In 1632 the expelled dukes were restored to power by Gustavus Adolphus, and shortlv afterward the final division of the country into the two parts took place. - Mecklenburg-Schwerin has an area of 5,138 sq. m.; pop. in 1872, 557,897, chiefly Lutherans. A ridge of hills traverses the country, but the surface is generally level. It abounds in forests and lakes. Muritz is the largest lake, and Lake Malchin the most remarkable for its fine scenery. The chief river is the War-now, which at Rostock expands to a breadth of about 2,500 ft,, and falls into the sea at "Warnemtinde. The soil is fertile and well cultivated. Agriculture is the chief employment of the population. The principal product is wheat. Horned cattle and sheep are numerous, and the horses are celebrated. The number of vessels entering the ports in 1872 was 1,002, tonnage 113,740. The registered shipping comprised 426 vessels, tonnage 142,954. The legislature consists of 622 proprietors of Bitterguter or knights' estates, and 40 representatives of towns. Every two years the diet forms a joint assembly with that of Mecklenburg-Strelitz for common legislation. The public debt in 1872 was estimated at $5,000,000, nearly half of which was caused by loans for the construction of railways.
The country is divided into the provinces of Mecklenburg and Wenden, the principality of Schwerin, the city of Rostock, and the lordship of Wismar. It contains40 towns, the largest of which, and the principal trading port, is Rostock. Schwerin is the capital. - Mecklenburg-Strelitz consists of the dominion of Stargard or duchy of Strelitz (area, 909 sq. m.; pop. in 1872, 79,976) on the east and the principality of Ratzeburg (area, 144 sq. m.; pop. in 1872, 17,006) on the west of Mecklenburg-Schwerin. Stargard contains 53 lakes, of which the Tollen lake is the largest. The principal river there is the Havel, and in Ratzeburg the Trave. The government is the same as in Mecklcnburg-Schwerin, excepting in Ratzeburg, which is not represented in the legislature. The grand duke is assisted by a cabinet, He is noted for his great wealth. No official accounts of the revenue and expenditure are published. The public debt is estimated at about $1,450,000. Capital, Neu Strelitz. - In 1867 both grand duchies joined the North German Confederation, and in 1868 the Zollverein; and in 1871 they became parts of the German empire, toward the foundation of which the grand duke of Mecklen-burg-Schwerin had contributed by his services in the Franco-German war. (See Frederick Francis II., vol. vii., p. 453.) By a special military convention concluded in 1872. the armies of both grand duchies were incorporated with that of Prussia. As the constitution of the empire guaranteed to every particular state a constitutional form of government, the liberals of Mecklenburg invoked the interference of the German Reichstag in behalf of the abolition of their feudal institutions.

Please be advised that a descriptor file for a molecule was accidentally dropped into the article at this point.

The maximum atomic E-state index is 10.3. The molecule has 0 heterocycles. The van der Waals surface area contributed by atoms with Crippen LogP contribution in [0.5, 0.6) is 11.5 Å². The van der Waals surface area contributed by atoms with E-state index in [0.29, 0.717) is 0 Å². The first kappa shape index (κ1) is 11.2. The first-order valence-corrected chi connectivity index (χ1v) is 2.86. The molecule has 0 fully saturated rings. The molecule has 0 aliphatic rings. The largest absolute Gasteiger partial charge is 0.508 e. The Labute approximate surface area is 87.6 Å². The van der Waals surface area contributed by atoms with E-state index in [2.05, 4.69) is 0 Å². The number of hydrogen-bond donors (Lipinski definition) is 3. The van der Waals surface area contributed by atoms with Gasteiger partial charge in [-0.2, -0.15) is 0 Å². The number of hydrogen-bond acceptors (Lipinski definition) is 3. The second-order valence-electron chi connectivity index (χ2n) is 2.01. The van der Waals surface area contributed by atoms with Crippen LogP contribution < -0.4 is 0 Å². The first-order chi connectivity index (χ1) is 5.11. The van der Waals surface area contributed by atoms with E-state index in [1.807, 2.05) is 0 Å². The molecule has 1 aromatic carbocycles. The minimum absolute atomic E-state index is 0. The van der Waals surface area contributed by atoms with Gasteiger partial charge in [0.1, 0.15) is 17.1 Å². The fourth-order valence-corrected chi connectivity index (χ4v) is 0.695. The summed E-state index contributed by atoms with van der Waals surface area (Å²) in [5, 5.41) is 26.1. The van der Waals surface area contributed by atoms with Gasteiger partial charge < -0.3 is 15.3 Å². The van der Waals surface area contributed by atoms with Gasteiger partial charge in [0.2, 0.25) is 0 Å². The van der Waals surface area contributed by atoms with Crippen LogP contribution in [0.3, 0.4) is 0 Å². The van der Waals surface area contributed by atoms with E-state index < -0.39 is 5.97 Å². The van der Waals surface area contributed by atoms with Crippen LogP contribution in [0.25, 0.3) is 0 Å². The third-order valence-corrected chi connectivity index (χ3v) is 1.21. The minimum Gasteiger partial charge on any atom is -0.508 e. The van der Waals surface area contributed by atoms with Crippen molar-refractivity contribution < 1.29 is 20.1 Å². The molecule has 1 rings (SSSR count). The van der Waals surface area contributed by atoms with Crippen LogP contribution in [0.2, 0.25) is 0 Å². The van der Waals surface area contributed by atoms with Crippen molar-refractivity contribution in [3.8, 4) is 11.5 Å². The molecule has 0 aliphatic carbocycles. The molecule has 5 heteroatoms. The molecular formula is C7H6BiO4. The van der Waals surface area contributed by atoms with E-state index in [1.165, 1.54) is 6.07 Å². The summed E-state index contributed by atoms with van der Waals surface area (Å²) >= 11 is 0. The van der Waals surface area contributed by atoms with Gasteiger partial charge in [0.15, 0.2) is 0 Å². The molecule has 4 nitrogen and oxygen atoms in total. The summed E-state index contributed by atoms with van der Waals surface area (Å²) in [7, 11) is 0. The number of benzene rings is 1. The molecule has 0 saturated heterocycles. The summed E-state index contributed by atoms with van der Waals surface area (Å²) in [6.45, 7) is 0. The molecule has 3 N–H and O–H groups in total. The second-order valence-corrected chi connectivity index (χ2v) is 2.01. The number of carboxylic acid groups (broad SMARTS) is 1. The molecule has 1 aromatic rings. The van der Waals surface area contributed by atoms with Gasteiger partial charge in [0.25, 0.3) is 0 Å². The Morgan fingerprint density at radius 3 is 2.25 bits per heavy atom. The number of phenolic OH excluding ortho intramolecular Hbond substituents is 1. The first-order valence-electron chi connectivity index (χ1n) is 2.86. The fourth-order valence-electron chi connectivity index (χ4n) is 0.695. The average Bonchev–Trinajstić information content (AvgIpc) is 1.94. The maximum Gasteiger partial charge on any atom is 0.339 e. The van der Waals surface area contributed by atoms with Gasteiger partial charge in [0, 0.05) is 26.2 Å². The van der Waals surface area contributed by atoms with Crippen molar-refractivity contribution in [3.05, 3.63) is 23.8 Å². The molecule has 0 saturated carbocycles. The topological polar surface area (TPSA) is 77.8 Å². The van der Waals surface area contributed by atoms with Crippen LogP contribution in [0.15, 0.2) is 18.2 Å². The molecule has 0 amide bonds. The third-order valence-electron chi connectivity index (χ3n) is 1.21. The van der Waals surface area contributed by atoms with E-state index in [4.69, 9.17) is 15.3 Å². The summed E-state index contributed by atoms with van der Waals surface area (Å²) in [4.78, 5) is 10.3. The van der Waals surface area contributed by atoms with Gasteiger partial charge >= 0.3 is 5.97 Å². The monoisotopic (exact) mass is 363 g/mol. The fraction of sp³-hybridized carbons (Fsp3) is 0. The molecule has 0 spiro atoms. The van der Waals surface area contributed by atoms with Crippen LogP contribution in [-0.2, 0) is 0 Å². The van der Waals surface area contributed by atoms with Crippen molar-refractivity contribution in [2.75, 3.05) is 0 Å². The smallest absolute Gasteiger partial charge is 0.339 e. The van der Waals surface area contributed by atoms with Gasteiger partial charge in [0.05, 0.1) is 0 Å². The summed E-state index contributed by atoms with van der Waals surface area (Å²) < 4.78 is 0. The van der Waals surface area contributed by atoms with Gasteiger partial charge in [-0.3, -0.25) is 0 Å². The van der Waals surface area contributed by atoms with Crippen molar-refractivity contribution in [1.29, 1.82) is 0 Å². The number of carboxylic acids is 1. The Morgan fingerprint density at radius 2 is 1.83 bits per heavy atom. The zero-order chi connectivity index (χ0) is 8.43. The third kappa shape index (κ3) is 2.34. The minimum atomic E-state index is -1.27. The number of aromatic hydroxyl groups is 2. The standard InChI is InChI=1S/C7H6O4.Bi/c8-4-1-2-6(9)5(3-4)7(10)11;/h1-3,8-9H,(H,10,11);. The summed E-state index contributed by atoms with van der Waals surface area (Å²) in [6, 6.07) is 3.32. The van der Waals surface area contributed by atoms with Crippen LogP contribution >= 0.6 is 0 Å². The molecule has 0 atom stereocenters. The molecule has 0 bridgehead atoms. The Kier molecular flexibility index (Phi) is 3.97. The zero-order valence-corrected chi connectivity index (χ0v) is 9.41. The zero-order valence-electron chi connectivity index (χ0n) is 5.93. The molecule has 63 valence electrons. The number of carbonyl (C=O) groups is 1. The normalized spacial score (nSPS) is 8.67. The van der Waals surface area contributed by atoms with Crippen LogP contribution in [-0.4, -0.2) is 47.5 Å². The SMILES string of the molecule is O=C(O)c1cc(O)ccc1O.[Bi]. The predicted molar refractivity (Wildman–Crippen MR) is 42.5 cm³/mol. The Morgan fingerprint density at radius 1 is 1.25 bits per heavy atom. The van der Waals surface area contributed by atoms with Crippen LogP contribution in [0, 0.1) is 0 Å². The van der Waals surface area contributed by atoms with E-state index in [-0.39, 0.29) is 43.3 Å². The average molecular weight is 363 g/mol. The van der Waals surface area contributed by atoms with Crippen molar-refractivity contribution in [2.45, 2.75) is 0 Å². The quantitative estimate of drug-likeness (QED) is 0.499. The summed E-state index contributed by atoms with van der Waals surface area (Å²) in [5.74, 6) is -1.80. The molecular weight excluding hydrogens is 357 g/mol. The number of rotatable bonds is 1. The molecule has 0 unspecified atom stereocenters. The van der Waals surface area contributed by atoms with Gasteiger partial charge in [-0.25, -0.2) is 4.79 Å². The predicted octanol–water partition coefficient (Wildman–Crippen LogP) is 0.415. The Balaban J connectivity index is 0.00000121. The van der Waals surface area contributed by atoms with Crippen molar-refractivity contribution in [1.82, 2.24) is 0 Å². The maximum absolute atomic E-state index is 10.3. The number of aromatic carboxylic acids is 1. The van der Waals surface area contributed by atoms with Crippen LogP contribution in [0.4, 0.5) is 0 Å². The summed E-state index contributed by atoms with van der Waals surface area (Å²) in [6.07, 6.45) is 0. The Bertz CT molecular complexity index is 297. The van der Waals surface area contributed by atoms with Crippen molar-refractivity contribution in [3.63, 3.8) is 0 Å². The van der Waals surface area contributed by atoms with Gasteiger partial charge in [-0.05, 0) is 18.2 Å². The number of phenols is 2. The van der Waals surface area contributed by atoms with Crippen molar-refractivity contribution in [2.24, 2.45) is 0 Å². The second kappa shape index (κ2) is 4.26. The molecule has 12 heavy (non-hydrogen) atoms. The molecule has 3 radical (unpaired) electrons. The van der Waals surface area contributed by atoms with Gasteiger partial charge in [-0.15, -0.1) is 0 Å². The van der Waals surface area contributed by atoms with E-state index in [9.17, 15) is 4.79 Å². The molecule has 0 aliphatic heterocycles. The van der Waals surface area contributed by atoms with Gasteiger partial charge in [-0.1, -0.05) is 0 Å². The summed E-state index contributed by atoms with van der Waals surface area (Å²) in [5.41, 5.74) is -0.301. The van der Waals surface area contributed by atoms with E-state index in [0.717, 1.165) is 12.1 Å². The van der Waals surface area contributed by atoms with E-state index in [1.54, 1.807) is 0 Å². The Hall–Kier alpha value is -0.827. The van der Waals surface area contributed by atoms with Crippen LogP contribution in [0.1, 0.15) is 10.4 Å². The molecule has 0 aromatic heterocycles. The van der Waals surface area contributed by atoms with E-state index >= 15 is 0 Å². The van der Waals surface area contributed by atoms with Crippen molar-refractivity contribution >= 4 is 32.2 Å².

In consequence of the resolution passed by the Reichstag, the grand ducal governments submitted drafts of a new constitution to the diet; but in July, 1874, no agreement between the governments and the diet had been arrived at.